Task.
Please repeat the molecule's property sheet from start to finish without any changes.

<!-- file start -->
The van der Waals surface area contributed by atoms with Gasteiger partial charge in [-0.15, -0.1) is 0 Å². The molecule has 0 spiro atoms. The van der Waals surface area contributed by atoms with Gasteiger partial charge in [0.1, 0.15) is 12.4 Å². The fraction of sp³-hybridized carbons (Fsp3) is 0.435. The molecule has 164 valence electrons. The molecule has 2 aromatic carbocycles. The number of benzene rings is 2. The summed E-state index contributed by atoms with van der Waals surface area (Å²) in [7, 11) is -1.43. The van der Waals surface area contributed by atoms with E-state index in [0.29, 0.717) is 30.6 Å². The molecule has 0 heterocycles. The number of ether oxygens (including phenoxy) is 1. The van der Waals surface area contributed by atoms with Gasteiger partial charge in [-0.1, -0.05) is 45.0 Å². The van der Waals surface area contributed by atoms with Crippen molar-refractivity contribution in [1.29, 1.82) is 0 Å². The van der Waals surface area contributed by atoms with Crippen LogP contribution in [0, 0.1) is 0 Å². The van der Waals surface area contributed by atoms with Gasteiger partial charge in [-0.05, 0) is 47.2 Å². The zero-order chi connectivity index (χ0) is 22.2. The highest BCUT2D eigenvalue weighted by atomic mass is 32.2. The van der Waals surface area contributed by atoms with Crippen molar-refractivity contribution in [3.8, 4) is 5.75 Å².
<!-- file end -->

The van der Waals surface area contributed by atoms with Gasteiger partial charge in [-0.15, -0.1) is 0 Å². The molecule has 0 spiro atoms. The van der Waals surface area contributed by atoms with Gasteiger partial charge in [0.1, 0.15) is 12.4 Å². The fraction of sp³-hybridized carbons (Fsp3) is 0.435. The molecule has 164 valence electrons. The molecule has 2 aromatic carbocycles. The number of benzene rings is 2. The summed E-state index contributed by atoms with van der Waals surface area (Å²) in [7, 11) is -1.43. The van der Waals surface area contributed by atoms with E-state index in [0.29, 0.717) is 30.6 Å². The molecule has 0 heterocycles. The number of ether oxygens (including phenoxy) is 1. The van der Waals surface area contributed by atoms with Gasteiger partial charge in [-0.1, -0.05) is 45.0 Å². The van der Waals surface area contributed by atoms with Crippen molar-refractivity contribution in [1.29, 1.82) is 0 Å². The van der Waals surface area contributed by atoms with Crippen LogP contribution in [0, 0.1) is 0 Å². The van der Waals surface area contributed by atoms with Gasteiger partial charge in [-0.05, 0) is 47.2 Å². The zero-order chi connectivity index (χ0) is 22.2. The highest BCUT2D eigenvalue weighted by atomic mass is 32.2. The van der Waals surface area contributed by atoms with Crippen molar-refractivity contribution in [3.8, 4) is 5.75 Å².